Eventually we made it down the zig zag path to Wiñay Wayna. We paused momentarily to take in the magnificent terraces that overlooked the Urubamba river and take on water. We had just trekked sixteen kilometres from our campsite at Paqaymayu and were exhausted. Had everything gone according to plan, this is where we would have been spending the night - but due to the danger of more landslides, we moved on. Odey pointed out Machu Picchu mountain as we started our descent towards the river, and I couldn't help but feel a little gutted. It was practically within touching distance, and without a cloud in the sky would have been the perfect day to see the citadel in all it's glory. As Matt and I made our way down the trail together we couldn't help but talk about how close we had come to completing the trail, but for the last four kilometres.
The trail seemed never-ending, and the awe-inspiring scenery had all but stopped. My toes were in such pain from the constant downhill drudge that I almost longed for another slope to climb or at least some flat ground. Eventually though, we arrived at the edge of the Urubamba river, where we were to leave the Inca trail and begin our walk along the railway track into Aguascalientes.
As we snaked our way over the rails, dodging trains carrying people back to kilometre eighty-two, the theme tune from the 'Littlest Hobo' sprang to mind. Unfortunately, it was only me that found this comparison of wandering along the train tracks highly amusing, so I entertained myself by humming the theme tune.
Eventually we arrived in the beautifully picturesque, although slightly touristy, town of Aguascalientes. It looked exceptionally welcoming with the many twinkling fairy lights that adorned the many gift shops that lined our path. It felt exciting to have arrived here, but at the same time sad, because it felt like my time with my new found friends was drawing all to quickly to an end.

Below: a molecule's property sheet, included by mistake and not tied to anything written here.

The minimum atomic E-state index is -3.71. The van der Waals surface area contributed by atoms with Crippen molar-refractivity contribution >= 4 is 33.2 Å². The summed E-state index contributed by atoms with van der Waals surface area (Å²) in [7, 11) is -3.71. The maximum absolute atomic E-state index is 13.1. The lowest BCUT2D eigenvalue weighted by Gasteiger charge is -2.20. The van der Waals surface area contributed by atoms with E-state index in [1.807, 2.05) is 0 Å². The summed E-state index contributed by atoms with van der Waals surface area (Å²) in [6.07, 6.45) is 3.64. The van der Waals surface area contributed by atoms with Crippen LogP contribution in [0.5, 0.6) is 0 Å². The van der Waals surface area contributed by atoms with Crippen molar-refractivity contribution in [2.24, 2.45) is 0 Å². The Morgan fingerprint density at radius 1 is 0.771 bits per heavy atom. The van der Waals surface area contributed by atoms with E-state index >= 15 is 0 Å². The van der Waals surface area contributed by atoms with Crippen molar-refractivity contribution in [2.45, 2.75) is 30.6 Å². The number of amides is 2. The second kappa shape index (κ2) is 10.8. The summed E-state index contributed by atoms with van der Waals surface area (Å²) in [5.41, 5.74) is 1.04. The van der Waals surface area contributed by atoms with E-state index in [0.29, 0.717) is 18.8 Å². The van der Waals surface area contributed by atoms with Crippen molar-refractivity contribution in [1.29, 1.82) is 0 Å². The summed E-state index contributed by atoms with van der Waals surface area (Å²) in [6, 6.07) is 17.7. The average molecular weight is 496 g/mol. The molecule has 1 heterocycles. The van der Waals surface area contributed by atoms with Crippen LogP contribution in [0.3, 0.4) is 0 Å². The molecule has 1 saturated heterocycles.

Once we had arrived at our hotel for the evening I hopped straight into a hot shower to wash. I say shower, but it was more like a warm trickle due to the fact that there were almost fifty people from the various trekking groups doing exactly the same thing, at the same time as me. It was nevertheless welcome after two days of living feral and meant I felt a little more human as we made our way to a restaurant in town for our final meal from our cooks. They had prepared a last supper to fuel our final push up Machu Picchu the next day and it was most welcome.
Once we had finished our meal, we pooled our money together to show our appreciation the team of porters and cooks that had worked so hard to help us achieve our goal. It still seemed phenomenal to me that they had each carried over twenty-five kilos of equipment along the rocky path to Aguascalientes, and I didn't feel that anything could quite express our gratitude enough.
Having shaken each of their hands and given them rapacious applause for their efforts, we returned to the hotel to rest. I was utterly exhausted after my twenty-one kilometre hike and strangely excited at the same time. I was about to see yet another of the seven wonders of the world...and I couldn't wait!